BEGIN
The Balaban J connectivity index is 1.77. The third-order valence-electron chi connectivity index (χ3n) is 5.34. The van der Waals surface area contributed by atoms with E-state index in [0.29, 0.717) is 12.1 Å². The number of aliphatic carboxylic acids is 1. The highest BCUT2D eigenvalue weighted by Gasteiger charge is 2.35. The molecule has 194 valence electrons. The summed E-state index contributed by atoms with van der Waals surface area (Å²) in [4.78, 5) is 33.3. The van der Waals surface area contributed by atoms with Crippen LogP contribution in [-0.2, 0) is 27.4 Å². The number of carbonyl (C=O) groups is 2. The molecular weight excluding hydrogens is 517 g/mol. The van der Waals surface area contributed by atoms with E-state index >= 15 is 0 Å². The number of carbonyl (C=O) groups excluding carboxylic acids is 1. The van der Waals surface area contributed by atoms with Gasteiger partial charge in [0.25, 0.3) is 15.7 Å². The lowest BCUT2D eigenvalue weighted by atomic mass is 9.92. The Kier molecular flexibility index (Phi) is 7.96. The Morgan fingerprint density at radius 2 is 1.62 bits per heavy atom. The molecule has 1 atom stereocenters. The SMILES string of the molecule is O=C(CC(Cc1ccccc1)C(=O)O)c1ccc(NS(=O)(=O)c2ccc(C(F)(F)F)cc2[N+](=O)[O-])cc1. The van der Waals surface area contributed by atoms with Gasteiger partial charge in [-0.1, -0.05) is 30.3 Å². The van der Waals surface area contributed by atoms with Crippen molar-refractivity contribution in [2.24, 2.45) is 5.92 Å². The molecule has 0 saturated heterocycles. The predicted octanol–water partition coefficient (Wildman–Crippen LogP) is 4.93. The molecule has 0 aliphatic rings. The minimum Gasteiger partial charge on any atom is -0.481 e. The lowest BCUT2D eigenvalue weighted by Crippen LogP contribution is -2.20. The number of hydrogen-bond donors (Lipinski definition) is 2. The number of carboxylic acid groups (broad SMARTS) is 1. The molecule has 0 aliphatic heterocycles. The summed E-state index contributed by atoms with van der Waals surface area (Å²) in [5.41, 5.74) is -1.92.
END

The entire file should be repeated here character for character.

The Balaban J connectivity index is 1.77. The third-order valence-electron chi connectivity index (χ3n) is 5.34. The van der Waals surface area contributed by atoms with E-state index in [0.29, 0.717) is 12.1 Å². The number of aliphatic carboxylic acids is 1. The highest BCUT2D eigenvalue weighted by Gasteiger charge is 2.35. The molecule has 194 valence electrons. The summed E-state index contributed by atoms with van der Waals surface area (Å²) in [4.78, 5) is 33.3. The van der Waals surface area contributed by atoms with Crippen LogP contribution in [-0.2, 0) is 27.4 Å². The number of carbonyl (C=O) groups is 2. The molecular weight excluding hydrogens is 517 g/mol. The van der Waals surface area contributed by atoms with E-state index >= 15 is 0 Å². The number of carbonyl (C=O) groups excluding carboxylic acids is 1. The van der Waals surface area contributed by atoms with Gasteiger partial charge in [0.25, 0.3) is 15.7 Å². The lowest BCUT2D eigenvalue weighted by atomic mass is 9.92. The Kier molecular flexibility index (Phi) is 7.96. The Morgan fingerprint density at radius 2 is 1.62 bits per heavy atom. The molecule has 1 atom stereocenters. The SMILES string of the molecule is O=C(CC(Cc1ccccc1)C(=O)O)c1ccc(NS(=O)(=O)c2ccc(C(F)(F)F)cc2[N+](=O)[O-])cc1. The van der Waals surface area contributed by atoms with Gasteiger partial charge in [-0.1, -0.05) is 30.3 Å². The van der Waals surface area contributed by atoms with Crippen molar-refractivity contribution in [2.24, 2.45) is 5.92 Å². The molecule has 0 saturated heterocycles. The predicted octanol–water partition coefficient (Wildman–Crippen LogP) is 4.93. The molecule has 0 aliphatic rings. The minimum Gasteiger partial charge on any atom is -0.481 e. The lowest BCUT2D eigenvalue weighted by Crippen LogP contribution is -2.20. The number of hydrogen-bond donors (Lipinski definition) is 2. The number of carboxylic acid groups (broad SMARTS) is 1. The molecule has 0 aliphatic heterocycles. The summed E-state index contributed by atoms with van der Waals surface area (Å²) in [5.41, 5.74) is -1.92.